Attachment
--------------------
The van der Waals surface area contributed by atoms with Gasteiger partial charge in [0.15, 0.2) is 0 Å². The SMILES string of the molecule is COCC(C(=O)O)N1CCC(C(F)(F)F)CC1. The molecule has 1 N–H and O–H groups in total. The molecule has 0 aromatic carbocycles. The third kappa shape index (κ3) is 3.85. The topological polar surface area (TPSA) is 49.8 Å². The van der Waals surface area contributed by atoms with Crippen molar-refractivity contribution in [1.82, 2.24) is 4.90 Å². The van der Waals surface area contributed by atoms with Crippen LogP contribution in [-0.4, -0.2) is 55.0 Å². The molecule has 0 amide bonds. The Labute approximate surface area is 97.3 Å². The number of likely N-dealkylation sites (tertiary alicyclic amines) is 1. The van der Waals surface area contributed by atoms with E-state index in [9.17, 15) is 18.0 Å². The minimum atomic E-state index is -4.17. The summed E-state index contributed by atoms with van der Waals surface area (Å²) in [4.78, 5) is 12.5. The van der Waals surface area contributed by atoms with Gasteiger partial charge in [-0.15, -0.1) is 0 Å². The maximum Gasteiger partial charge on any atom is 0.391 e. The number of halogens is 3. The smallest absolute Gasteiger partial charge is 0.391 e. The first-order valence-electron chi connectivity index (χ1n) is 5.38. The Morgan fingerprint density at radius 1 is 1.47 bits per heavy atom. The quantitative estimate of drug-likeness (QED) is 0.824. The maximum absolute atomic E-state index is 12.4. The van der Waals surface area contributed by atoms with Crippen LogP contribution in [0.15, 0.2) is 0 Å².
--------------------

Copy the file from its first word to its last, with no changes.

The van der Waals surface area contributed by atoms with Gasteiger partial charge in [0.15, 0.2) is 0 Å². The SMILES string of the molecule is COCC(C(=O)O)N1CCC(C(F)(F)F)CC1. The molecule has 1 N–H and O–H groups in total. The molecule has 0 aromatic carbocycles. The third kappa shape index (κ3) is 3.85. The topological polar surface area (TPSA) is 49.8 Å². The van der Waals surface area contributed by atoms with Crippen molar-refractivity contribution in [1.82, 2.24) is 4.90 Å². The van der Waals surface area contributed by atoms with Crippen LogP contribution in [-0.4, -0.2) is 55.0 Å². The molecule has 0 amide bonds. The Labute approximate surface area is 97.3 Å². The number of likely N-dealkylation sites (tertiary alicyclic amines) is 1. The van der Waals surface area contributed by atoms with E-state index in [9.17, 15) is 18.0 Å². The minimum atomic E-state index is -4.17. The summed E-state index contributed by atoms with van der Waals surface area (Å²) in [4.78, 5) is 12.5. The van der Waals surface area contributed by atoms with Gasteiger partial charge in [-0.15, -0.1) is 0 Å². The maximum Gasteiger partial charge on any atom is 0.391 e. The number of halogens is 3. The smallest absolute Gasteiger partial charge is 0.391 e. The first-order valence-electron chi connectivity index (χ1n) is 5.38. The Morgan fingerprint density at radius 1 is 1.47 bits per heavy atom. The quantitative estimate of drug-likeness (QED) is 0.824. The maximum absolute atomic E-state index is 12.4. The van der Waals surface area contributed by atoms with Crippen LogP contribution in [0.15, 0.2) is 0 Å².